2 seamstresses win 1990s accolades with Civil War garb for re-enactment groups


The clothing that seamstresses Valerie Gemmill and Cindy Carr cut and stitch in the sewing rooms of their Harford County homes is out of date.

Instead of sewing the latest styles, the two women make clothes like that worn more than 100 years ago during the Civil War. That's exactly what their customers want.

Their fashions are worn by members of re-enactment groups who want to authentically portray the people and lifestyles of the Civil War period.

Both women have earned a reputation among area Confederate re-enactors for their sewing skills and their efforts to reproduce historically accurate clothing.

Mrs. Gemmill, 34, of Dublin can recite in detail the fabrics, colors, patterns, trims, collars, cuffs, sleeve styles, necklines and waistlines that were used during that era.

"There were all kinds of rules for women's clothing" that reflected standards of social conduct and modesty at the time, she said.

Dresses were made of cotton, muslin, calico or wool. Colors were brown, tan, blue, gray, green and wine red in patterns including small geometrics, dot clusters and stripes.

Dresses were seldom washed, so women wore aprons while cleaning to protect furniture from their dirty clothes.

"I like being creative with the dresses," said Mrs. Gemmill, who designs ball gowns from pictures when no pattern is available.

Reproductions of Civil War patterns can be bought but are difficult to work from, she said.

Mrs. Gemmill's fees for gowns range from $200 to $500.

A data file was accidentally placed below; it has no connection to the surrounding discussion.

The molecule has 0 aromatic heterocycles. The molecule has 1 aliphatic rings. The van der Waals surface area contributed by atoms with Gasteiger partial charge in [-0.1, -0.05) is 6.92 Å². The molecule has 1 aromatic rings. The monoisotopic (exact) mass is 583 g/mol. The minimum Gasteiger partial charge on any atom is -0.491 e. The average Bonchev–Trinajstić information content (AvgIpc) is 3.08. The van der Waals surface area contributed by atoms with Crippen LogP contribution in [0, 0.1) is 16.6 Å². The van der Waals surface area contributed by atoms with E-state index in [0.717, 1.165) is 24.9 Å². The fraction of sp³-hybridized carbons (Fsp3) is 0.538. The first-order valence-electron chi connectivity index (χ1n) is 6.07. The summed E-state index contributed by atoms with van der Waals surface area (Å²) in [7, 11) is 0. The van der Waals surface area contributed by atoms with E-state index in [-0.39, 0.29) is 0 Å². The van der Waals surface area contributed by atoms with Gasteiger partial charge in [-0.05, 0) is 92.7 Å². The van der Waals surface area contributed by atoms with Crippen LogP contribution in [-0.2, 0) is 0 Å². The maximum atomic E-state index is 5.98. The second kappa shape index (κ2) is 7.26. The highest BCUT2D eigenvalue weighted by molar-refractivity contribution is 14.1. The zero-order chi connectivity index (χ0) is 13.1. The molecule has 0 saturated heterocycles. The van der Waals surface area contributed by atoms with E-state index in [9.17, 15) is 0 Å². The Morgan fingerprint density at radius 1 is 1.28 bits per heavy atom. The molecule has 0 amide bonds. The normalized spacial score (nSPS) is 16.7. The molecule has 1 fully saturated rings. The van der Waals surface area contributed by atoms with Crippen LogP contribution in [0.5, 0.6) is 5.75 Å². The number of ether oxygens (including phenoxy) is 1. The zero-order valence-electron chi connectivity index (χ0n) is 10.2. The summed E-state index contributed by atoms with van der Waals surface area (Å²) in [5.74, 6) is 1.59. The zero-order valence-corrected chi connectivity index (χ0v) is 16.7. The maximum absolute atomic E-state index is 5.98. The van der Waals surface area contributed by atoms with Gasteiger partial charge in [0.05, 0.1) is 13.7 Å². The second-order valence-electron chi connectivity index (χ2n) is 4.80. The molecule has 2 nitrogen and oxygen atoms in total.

"I like the idea of sewing Civil War things," said the mother of three, who works while her children are at school. "You learn lots of interesting things, and it's fun to hear all the stories and tales."

In addition to creating the ball gowns, she makes women's skirts, blouses and dresses as well as men's pants, vests and coats. She also sews modern homecoming dresses, doll clothes, horse blankets, riding chaps and Western horse show shirts.

Mrs. Gemmill started making Civil War apparel more than a year ago and has stitched more than 100 period costumes. She works 20 to 25 hours per week, scheduling about 20 hours in a six- to eight-week period to make a ball gown.

Mrs. Carr, 40, of Darlington first sewed men's Civil War clothing ,, several years ago when her 19-year-old son, Timothy, joined a re-enactment group.

"I thought I could save him money by making his uniform," the mother of four said.

She bought patterns from a sutler -- a businessman who travels with re-enactment groups and sells supplies to them just like his 19th century counterparts.

Mrs. Carr has made about a dozen Confederate uniforms,

including the one that her son -- a member of the 37th Virginia re-enactment group -- wore as an extra in several scenes of the movie "Gettysburg."

"I enjoy making the uniforms," she said. "I can whip them up in a day."

She has also repaired Civil War tents and sewed haversacks and gun covers. Her uniforms sell for about $75, including pants, coat and shirt.

Like Mrs. Gemmill, Mrs. Carr says she strives for authenticity, using wool for outer clothing as was the norm for the period and carefully selecting buttons.

"Re-enactors are very touchy about their buttons," she said, explaining that Civil War buttons had two holes, were made from wood, pewter, brass, bone, antler or shell and had a variety of symbols on them.

"I feel that we should do it right if we're going to re-enact," said Timothy, who lived in a tent in Gettysburg for three months in the summer of 1992, working as a re-enactor and set-dresser during filming of the movie about the famous battle. "Things should be ** done as authentically as possible."

Charles Gagliano, the captain of the 1st Georgia re-enactment group, agreed.

"We're re-creating an important era of history," said the 52-year-old Bel Air resident. "Through our re-enactments, we're letting people know what the mid-19th century was like."

His wife, Joann Gagliano, is also a member of the 1st Georgia and buys camp dresses from Mrs. Gemmill.

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